Wage growth provokes economic crisis in Belarus
The Statistics Committee reported that the average monthly wage in May 2013 was BYR 4,988 million (USD 575).
In Belarus, wages continue growing despite the deteriorating economic situation. One of the main causes of 2011 crisis was a sharp rise in wages in late 2010. Belarusian leadership repeats all its previous mistakes and does not recognize the systemic problems inherent in the Belarus’ economic model.
Nominal wages in May were BYR 4 988.3 million or USD 575, which is 4% higher than in December 2012, and 32% higher than in May 2012. Labor productivity in Q1 2013 increased by 3.5% over the same period in 2012, and preliminary data shows that by June it will be 2%. The situation with one of the main macroeconomic ratios is deteriorating. Labour productivity is growing slower than wages increase as a result expenses grow faster than revenues, which deteriorates enterprises’ financial performance.
In 2013 the situation is similar to pre-devaluation period in 2011. In 2009-2010 wages increased sharply, the current account payments balance deteriorated, and there was no substantial foreign funding to cover the current account balance deficit were lacking. In 2013, the current account is negative, the international trade balance in services can not compensate for the negative foreign trade balance in goods, additional guaranteed external incomes are not feasible and the domestic foreign exchange market situation is closer to net foreign currency demand from legal and private persons. All this is largely due to the increase in wages, which increased consumer imports and created an additional demand for foreign currency for the saving purposes.
Current economic situation is as follows. The economic situation is deteriorating, while the government is focused on the implementation of quantitative indicators. Enterprises’ financial condition is poor - accounts payable and accounts receivable increase, net incomes reduce, and international economic situation for most businesses is deteriorating. Against this background, wages’ growth, altogether with administrative orders to maintain a relatively stable staffing policy create an additional negative factor that will result in pumping the economy with print money, followed by pressure on the foreign exchange market, reduced gold reserves and the need to depreciate the national currency to avoid economic collapse.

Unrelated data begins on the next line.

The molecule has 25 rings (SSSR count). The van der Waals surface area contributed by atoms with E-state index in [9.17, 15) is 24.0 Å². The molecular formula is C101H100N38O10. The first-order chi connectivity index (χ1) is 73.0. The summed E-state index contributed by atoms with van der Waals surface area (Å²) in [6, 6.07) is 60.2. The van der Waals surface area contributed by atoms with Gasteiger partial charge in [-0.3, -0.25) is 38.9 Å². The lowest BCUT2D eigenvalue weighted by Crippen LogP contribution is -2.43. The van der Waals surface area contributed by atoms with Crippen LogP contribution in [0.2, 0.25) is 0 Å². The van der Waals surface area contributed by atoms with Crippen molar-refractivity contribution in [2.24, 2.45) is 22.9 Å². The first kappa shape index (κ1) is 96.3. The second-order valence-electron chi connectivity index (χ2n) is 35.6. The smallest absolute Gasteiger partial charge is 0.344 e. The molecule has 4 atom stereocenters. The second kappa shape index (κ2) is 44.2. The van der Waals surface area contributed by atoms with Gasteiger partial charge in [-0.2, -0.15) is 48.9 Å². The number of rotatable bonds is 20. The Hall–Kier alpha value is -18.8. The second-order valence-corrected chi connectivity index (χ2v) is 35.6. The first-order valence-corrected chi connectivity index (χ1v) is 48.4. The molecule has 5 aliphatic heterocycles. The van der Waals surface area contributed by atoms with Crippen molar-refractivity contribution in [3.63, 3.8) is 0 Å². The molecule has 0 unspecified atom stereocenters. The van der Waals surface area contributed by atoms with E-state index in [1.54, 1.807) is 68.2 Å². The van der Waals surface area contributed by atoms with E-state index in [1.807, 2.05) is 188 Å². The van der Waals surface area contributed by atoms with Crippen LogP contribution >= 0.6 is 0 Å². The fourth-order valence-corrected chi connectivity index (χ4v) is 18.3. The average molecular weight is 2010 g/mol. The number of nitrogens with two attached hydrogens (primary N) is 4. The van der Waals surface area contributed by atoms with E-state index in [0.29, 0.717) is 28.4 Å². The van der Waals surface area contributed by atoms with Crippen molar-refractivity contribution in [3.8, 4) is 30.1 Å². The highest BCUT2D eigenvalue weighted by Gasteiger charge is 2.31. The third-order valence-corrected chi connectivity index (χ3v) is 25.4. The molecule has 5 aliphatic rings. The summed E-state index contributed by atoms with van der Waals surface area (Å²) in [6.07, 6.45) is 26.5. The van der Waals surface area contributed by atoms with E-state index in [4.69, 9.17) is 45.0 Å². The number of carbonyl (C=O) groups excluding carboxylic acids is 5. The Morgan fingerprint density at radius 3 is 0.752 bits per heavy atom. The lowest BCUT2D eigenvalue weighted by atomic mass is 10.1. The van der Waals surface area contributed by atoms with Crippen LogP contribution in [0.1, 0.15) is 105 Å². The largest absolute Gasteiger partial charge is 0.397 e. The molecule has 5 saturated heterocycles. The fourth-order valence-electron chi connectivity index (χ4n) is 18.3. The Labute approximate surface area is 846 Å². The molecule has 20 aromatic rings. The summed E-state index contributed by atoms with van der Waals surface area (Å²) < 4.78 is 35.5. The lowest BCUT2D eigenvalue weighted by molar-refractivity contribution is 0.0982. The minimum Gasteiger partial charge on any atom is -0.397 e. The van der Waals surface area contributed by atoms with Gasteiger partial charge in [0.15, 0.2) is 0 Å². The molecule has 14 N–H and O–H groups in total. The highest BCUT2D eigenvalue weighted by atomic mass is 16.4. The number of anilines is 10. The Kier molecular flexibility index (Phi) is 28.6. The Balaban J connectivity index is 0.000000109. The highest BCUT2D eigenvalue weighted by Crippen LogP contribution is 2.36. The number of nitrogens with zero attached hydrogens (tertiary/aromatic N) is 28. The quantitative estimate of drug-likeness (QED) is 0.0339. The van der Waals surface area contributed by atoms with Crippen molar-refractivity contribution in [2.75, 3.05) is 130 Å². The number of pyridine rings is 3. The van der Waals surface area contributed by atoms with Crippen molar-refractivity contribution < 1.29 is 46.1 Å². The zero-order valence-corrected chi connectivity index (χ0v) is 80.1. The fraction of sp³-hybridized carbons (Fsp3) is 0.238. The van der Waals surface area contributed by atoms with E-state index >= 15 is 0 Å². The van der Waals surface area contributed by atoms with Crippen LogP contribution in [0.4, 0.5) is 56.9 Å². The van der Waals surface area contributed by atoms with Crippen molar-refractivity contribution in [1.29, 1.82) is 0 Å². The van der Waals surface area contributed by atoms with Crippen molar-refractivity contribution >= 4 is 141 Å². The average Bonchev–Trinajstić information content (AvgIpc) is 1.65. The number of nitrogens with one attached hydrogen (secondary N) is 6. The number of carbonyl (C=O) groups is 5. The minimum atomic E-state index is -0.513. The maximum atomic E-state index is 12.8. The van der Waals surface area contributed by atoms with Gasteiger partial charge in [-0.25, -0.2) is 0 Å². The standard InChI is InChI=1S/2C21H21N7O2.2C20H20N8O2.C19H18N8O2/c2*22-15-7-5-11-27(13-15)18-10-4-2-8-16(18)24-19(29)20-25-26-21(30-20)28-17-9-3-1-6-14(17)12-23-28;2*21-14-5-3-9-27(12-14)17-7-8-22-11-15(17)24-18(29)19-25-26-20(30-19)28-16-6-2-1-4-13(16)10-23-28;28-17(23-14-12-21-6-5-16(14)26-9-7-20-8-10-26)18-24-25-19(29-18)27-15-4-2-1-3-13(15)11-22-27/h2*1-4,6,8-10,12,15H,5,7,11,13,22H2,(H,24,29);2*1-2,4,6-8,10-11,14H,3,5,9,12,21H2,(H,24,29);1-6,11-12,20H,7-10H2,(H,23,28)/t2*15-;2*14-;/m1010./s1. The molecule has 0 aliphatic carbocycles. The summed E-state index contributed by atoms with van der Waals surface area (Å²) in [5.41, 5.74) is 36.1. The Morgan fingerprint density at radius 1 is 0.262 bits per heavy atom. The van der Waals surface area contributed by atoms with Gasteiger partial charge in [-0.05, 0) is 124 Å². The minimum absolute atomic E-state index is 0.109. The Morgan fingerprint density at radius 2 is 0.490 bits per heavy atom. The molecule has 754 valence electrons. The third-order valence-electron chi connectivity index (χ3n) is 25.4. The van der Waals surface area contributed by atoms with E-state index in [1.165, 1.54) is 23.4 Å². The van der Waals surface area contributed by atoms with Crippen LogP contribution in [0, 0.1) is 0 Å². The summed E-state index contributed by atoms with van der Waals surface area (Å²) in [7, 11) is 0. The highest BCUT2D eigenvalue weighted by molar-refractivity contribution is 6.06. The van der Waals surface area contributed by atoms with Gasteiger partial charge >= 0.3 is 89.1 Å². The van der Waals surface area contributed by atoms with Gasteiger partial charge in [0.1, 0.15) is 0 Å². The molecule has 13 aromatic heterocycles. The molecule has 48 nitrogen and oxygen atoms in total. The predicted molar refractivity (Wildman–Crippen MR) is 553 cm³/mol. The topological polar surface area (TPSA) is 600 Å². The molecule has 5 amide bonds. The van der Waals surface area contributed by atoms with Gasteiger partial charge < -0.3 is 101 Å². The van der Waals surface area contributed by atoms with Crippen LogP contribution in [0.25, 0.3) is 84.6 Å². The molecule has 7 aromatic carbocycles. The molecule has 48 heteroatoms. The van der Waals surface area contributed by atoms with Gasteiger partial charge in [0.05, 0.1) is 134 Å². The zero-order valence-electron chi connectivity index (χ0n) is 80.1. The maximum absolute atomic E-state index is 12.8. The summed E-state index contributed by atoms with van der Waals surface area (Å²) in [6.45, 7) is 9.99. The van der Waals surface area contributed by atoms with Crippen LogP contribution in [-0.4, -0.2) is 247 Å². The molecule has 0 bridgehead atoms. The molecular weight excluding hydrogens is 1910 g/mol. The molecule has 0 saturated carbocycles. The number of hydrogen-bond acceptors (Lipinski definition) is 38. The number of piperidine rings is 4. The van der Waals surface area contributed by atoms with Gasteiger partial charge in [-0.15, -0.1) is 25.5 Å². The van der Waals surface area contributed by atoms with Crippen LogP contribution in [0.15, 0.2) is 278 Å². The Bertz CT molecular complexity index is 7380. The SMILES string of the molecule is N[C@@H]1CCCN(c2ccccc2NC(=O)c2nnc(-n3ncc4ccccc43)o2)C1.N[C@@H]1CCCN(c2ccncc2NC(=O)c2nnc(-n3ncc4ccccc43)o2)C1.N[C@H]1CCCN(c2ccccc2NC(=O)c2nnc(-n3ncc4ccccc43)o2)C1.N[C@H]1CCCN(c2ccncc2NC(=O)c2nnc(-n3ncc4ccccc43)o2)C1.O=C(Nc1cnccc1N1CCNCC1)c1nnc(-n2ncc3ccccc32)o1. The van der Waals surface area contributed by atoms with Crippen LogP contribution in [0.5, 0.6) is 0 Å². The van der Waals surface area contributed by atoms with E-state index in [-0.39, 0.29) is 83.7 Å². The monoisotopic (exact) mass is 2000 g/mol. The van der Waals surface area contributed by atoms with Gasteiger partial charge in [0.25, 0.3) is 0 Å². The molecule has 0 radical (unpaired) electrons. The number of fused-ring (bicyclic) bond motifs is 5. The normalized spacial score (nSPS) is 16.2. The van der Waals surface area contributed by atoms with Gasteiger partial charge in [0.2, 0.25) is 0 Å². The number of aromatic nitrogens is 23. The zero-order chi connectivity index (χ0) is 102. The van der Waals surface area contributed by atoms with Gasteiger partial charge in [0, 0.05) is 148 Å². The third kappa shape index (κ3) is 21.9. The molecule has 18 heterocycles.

A systemic problem is that the solution to the current situation is bound to a narrow circle of decision-makers, private initiative’s suppression and extremely unfavorable investment climate for investors who unable to use administrative resource to set up a new enterprise. These problems were there for many years and were never solved, putting Belarus in a vicious circle of economic cycle “from devaluation to devaluation”.
Thus, Belarus is moving along the path that resulted in devaluation in 2011. Belarus fails to analyze its previous experiences and ignores constructive criticism; ergo it is bound to repeat its own mistakes. The probability is high that in the coming 1.5-2 years devaluation will be repeated.
The Belarusian authorities have launched a discussion on the moratorium or abolition of the death penalty under the pressure of Belarusian human rights activists and international community. Apparently, the authorities are interested in monitoring public sentiments and response to the possible abolition of the capital punishment. The introduction of a moratorium on the death penalty would depend on the dynamics in Belarusian-European relations, efforts of the civil society organisations and Western capitals.
In Grodno last week, the possibility of abolishing the death penalty in Belarus or introducing a moratorium was discussed.
The Belarusian authorities are likely to continue to support the death penalty in Belarus. During his rule, President Lukashenka pardoned only one person, and courts sentenced to death more than 400 people since the early 1990s. Over the past year, Belarusian courts sentenced to death several persons and one person was executed.
There are no recent independent polls about people’s attitude about the death penalty in Belarus. Apparently, this issue is not a priority for the population. In many ways, public opinion about the abolition of the death penalty would depend on the tone of the state-owned media reports.
That said, the Belarusian Orthodox Church and the Roman-Catholic Church stand for the abolition of the capital punishment, however their efforts in this regard only limit to public statements about their stance. Simultaneously, the authorities could have influenced public opinion about the death penalty through a focused media campaign in the state media. As they did, for example, with the nuclear power plant construction in Astravets. Initially unpopular project of the NPP construction was broadly promoted in the state media, and eventually, according to independent pollsters, was accepted by most population.